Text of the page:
Business distress and bankruptcy can spell disappointment or even disaster for investors – and at a time of economic uncertainty, making that critical call between risk and reward is an increasingly challenging prospect. In the current environment investors ought to be scrutinising the financial health of their portfolio stocks and applying extra due diligence when it comes to new investments – but how? One excellent starting point is applying one of the longest running and best tested bankruptcy screening tools available to investors – the Altman Z-Score.
Attempting to figure out which stocks are at risk of failure is nothing new in investment circles. However, getting to grips with the subject of quoted company failure is difficult because for every headline-grabbing disaster there are a number of others companies – often at the smaller end of the market – that simply fade away, leaving only the investors involved feeling battered and bruised. A classic example was the administration of stricken healthcare recruitment business Pinnacle Staffing Group this summer, which marked the sorry end to five years of underachievement and investor frustration. Back in September 2006, investors were given the option to buy in to the promising recruitment spin-out from health and social care services group Nestor Healthcare. It culminated in perpetual losses and Pinnacle’s remaining assets ultimately being sold off for just £17,000. Meanwhile, investors that stuck with Nestor did rather better when that company was sold earlier this year to private equity-backed Saga for £124 million. Financial distress or insolvency drove twenty-two companies to delist from the Alternative Investment Market during the first half of 2011, according to accountancy group UHY Hacker Young, although the figure dropped dramatically to just three companies in the third quarter – F.T.S.- Formula Telecom Solutions, Pinnacle Staffing and Agua Terra. Despite signs of improvement, industry-watchers are broadly agreed that economic conditions remain brutal and uncertain and that investors should be acting with care.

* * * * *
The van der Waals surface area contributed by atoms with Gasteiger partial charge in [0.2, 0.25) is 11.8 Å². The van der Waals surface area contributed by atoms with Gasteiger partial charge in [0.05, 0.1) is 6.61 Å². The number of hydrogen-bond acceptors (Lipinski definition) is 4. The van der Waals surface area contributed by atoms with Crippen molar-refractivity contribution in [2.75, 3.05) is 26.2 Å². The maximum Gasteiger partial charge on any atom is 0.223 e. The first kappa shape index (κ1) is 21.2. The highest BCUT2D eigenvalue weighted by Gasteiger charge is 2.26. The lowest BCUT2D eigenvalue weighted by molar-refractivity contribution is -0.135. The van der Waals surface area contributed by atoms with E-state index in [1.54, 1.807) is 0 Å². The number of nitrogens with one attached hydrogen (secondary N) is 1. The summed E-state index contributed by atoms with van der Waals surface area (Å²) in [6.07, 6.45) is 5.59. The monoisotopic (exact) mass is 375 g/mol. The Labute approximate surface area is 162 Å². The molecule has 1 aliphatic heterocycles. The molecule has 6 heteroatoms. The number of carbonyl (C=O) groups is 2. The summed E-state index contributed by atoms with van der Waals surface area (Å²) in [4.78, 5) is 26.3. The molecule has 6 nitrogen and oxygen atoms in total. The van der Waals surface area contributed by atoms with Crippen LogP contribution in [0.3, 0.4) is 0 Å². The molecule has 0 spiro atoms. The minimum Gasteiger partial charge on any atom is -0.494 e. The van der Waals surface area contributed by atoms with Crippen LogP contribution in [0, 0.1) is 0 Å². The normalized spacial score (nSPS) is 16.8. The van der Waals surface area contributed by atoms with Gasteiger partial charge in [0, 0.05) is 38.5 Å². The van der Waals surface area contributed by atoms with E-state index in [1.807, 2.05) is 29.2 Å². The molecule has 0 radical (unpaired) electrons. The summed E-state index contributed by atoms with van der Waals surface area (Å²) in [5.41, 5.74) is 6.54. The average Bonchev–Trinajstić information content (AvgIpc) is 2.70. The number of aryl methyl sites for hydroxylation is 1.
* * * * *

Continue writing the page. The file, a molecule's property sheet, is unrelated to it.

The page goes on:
So how does an investor spot a company that might go under? The Altman Z-Score has been a part of the investor toolkit for more than 40 years but is not as well-known as it should be. It was developed by New York University finance professor, Edward I. Altman, who used a combination of five weighted business ratios to estimate the likelihood of financial distress. It was initially created to test the financial health of manufacturing companies; with later tweaks opening it up to non-manufacturing and even private companies. Ultimately, any Z-Score above 2.99 is considered to be a safe company. Anything below 1.80 is in the distress zone, with a strong likelihood of the company going bankrupt within the next two years, while anything between 1.80 and 2.99 is in a "grey zone".
Some investors may question the idea of using a formula to predict bankruptcy – and to be fair it does produce some surprising results – but nevertheless tests have proved it to be highly effective. Its initial test found that it was 72% accurate in predicting bankruptcy two years prior to the event, while subsequent examination has shown 80-90% accuracy.